My personal preference is for a complete ban on any firearms except those used for hunting which should be kept at a club site with trigger guards. However, the Supreme Court has ruled that firearms can be possessed for private use in the home for traditionally lawful purposes. In the absence of any further guidance from the Supreme Court or from Congress individuals have interpreted the decision to mean that they have the right to own and use any type of firearm and today rapid-fire arms with multi-bullet magazines and equipment to modify arms for rapid-fire capability are common. In addition, absent further guidance, states have developed a variety of laws and regulations around permits and uses of firearms which has resulted in confusion and the ability of individuals to evade state regulations by going across borders. One practical solution then is to standardize firearm regulations and laws at the federal level so that there is no confusion.  

One promising step is what is variously referred to as a gun violence restraining order or risk warrant adopted by 5 states. It allows family members to submit to a court evidence that a particular person in the family may be likely to cause harm to other humans and to restrict that individual¹s access to firearms. In some cases, it allows law enforcement to search a home for firearms and confiscate them as necessary. There are some loopholes in this process such as what to do if family members don¹t think anything is wrong or the individual simply moves to another state where the order is not enforced. Unfortunately, such an order would not have stopped the Florida incident because everyone, including the FBI, thought the perpetrator was low risk. Nor would it have stopped the Las Vegas shooting because he was an adult. Again, it would help if the whole process were federally standardized and loopholes were closed.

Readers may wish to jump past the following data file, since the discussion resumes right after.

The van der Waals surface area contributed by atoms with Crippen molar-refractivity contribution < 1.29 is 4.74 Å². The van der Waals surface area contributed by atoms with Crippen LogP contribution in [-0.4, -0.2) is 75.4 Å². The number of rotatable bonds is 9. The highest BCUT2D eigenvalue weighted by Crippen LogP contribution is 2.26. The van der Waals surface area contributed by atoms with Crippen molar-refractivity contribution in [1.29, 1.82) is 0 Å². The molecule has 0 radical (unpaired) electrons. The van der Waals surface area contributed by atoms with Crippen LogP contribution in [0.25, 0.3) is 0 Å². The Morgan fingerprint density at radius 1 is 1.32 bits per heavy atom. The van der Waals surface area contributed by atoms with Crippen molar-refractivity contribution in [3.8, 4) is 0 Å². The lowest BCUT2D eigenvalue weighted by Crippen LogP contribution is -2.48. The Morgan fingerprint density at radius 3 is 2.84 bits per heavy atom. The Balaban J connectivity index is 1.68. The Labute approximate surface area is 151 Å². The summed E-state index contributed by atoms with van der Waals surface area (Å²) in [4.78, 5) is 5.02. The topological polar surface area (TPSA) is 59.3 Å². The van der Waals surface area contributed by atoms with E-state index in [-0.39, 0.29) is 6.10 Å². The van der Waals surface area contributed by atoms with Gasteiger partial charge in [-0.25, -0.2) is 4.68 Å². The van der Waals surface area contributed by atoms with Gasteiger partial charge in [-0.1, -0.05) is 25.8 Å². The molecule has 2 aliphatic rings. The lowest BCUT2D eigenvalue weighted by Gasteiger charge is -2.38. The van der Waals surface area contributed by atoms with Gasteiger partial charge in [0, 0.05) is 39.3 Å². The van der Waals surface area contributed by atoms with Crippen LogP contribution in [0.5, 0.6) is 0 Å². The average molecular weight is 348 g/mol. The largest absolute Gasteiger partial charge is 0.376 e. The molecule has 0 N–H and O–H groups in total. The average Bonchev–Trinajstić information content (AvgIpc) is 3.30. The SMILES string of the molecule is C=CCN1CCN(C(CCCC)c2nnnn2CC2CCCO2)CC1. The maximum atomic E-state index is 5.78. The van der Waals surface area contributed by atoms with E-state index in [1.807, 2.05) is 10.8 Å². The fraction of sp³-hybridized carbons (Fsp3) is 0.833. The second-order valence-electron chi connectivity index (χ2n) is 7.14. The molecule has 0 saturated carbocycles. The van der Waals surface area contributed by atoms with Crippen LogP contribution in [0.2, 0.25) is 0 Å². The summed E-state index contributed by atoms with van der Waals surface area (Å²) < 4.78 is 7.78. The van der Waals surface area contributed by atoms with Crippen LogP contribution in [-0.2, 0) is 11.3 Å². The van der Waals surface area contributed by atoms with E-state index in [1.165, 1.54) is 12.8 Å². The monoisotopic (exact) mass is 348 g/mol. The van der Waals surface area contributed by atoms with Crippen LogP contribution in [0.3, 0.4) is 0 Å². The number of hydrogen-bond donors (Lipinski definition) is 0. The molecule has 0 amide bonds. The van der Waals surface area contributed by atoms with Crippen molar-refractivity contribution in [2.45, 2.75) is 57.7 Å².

Another procedure that would assist in reducing firearm deaths is to place the permit process in the hands of local law enforcement. No individual could possess a firearm unless they first obtained a permit for specific types of weapons which must be shown to any dealer prior to purchase, just like a driver¹s license or ID must be shown before purchasing alcohol or cigarettes. The permit would be subject to periodic renewal.  

Finally, I cannot think of a single earthly reason why anyone would need anything other than a simple handgun or single-shot shotgun or rifle for any traditional lawful purpose. I believe that a total ban on the manufacture, sale, distribution, and possession of rapid-fire weapons and any equipment which could be used to modify any weapon for such use, for anyone not in law enforcement or the military, must be enacted. Even with such a law one cannot guarantee that such weapons and ammunition will not slip into the wrong hands. No country in the world has succeeded in eliminating the possibility of mass murder nor single killing by firearms ­ or for that matter any other weapon. But we owe our children and young adults the promise of a world in which they have the best chance to live a life free from harm at the hands of another. We only need the will to put it in writing.